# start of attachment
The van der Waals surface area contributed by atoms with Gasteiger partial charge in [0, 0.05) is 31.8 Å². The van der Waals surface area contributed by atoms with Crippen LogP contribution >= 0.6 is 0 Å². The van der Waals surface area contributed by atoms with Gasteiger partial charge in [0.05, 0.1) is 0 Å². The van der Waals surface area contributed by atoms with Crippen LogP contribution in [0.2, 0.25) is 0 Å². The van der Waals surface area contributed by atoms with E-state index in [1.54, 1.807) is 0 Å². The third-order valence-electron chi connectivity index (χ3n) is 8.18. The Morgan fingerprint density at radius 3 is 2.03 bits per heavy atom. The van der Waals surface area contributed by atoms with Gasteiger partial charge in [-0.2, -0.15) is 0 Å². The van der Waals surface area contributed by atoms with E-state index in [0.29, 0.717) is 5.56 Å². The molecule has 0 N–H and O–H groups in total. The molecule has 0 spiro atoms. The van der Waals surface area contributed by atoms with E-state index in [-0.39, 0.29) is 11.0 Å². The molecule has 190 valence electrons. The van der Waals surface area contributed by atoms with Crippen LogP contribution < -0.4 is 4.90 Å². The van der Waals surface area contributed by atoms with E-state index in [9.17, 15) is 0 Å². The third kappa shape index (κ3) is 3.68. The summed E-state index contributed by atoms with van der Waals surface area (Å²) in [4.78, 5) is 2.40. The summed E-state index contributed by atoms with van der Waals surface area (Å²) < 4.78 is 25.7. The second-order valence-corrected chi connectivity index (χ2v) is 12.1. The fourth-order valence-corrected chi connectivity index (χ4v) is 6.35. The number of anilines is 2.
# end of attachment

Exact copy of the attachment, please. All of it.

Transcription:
The van der Waals surface area contributed by atoms with Gasteiger partial charge in [0, 0.05) is 31.8 Å². The van der Waals surface area contributed by atoms with Crippen LogP contribution >= 0.6 is 0 Å². The van der Waals surface area contributed by atoms with Gasteiger partial charge in [0.05, 0.1) is 0 Å². The van der Waals surface area contributed by atoms with Crippen LogP contribution in [0.2, 0.25) is 0 Å². The van der Waals surface area contributed by atoms with E-state index in [1.54, 1.807) is 0 Å². The third-order valence-electron chi connectivity index (χ3n) is 8.18. The Morgan fingerprint density at radius 3 is 2.03 bits per heavy atom. The van der Waals surface area contributed by atoms with Gasteiger partial charge in [-0.2, -0.15) is 0 Å². The van der Waals surface area contributed by atoms with E-state index in [0.29, 0.717) is 5.56 Å². The molecule has 0 N–H and O–H groups in total. The molecule has 0 spiro atoms. The van der Waals surface area contributed by atoms with E-state index in [-0.39, 0.29) is 11.0 Å². The molecule has 190 valence electrons. The van der Waals surface area contributed by atoms with Crippen LogP contribution < -0.4 is 4.90 Å². The van der Waals surface area contributed by atoms with E-state index in [9.17, 15) is 0 Å². The third kappa shape index (κ3) is 3.68. The summed E-state index contributed by atoms with van der Waals surface area (Å²) in [4.78, 5) is 2.40. The summed E-state index contributed by atoms with van der Waals surface area (Å²) < 4.78 is 25.7. The second-order valence-corrected chi connectivity index (χ2v) is 12.1. The fourth-order valence-corrected chi connectivity index (χ4v) is 6.35. The number of anilines is 2.